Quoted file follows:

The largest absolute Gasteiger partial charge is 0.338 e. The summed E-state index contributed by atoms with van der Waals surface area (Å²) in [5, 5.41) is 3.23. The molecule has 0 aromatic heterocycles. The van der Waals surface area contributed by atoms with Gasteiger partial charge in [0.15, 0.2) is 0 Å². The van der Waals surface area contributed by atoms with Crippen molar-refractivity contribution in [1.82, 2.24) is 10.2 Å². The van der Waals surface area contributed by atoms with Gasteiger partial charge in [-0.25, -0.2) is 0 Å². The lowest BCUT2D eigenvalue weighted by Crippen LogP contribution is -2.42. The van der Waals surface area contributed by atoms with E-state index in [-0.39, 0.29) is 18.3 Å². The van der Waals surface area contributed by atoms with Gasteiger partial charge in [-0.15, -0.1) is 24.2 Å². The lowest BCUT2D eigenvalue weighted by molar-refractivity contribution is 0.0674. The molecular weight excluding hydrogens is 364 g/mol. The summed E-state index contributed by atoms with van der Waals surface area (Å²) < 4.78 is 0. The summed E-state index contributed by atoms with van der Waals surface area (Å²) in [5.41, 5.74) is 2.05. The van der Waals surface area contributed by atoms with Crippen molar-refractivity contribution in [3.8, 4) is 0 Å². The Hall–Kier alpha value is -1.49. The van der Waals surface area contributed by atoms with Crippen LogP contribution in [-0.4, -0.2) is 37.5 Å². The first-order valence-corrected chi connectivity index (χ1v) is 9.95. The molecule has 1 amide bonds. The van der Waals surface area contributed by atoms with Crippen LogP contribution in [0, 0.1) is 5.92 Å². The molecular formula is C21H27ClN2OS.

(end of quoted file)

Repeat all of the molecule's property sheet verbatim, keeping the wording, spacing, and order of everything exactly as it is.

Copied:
The largest absolute Gasteiger partial charge is 0.338 e. The summed E-state index contributed by atoms with van der Waals surface area (Å²) in [5, 5.41) is 3.23. The molecule has 0 aromatic heterocycles. The van der Waals surface area contributed by atoms with Gasteiger partial charge in [0.15, 0.2) is 0 Å². The van der Waals surface area contributed by atoms with Crippen molar-refractivity contribution in [1.82, 2.24) is 10.2 Å². The van der Waals surface area contributed by atoms with Gasteiger partial charge in [-0.25, -0.2) is 0 Å². The lowest BCUT2D eigenvalue weighted by Crippen LogP contribution is -2.42. The van der Waals surface area contributed by atoms with E-state index in [-0.39, 0.29) is 18.3 Å². The van der Waals surface area contributed by atoms with Gasteiger partial charge in [-0.15, -0.1) is 24.2 Å². The lowest BCUT2D eigenvalue weighted by molar-refractivity contribution is 0.0674. The molecular weight excluding hydrogens is 364 g/mol. The summed E-state index contributed by atoms with van der Waals surface area (Å²) < 4.78 is 0. The summed E-state index contributed by atoms with van der Waals surface area (Å²) in [5.41, 5.74) is 2.05. The van der Waals surface area contributed by atoms with Crippen molar-refractivity contribution in [3.8, 4) is 0 Å². The Hall–Kier alpha value is -1.49. The van der Waals surface area contributed by atoms with Crippen LogP contribution in [-0.4, -0.2) is 37.5 Å². The first-order valence-corrected chi connectivity index (χ1v) is 9.95. The molecule has 1 amide bonds. The van der Waals surface area contributed by atoms with Crippen LogP contribution in [0, 0.1) is 5.92 Å². The molecular formula is C21H27ClN2OS.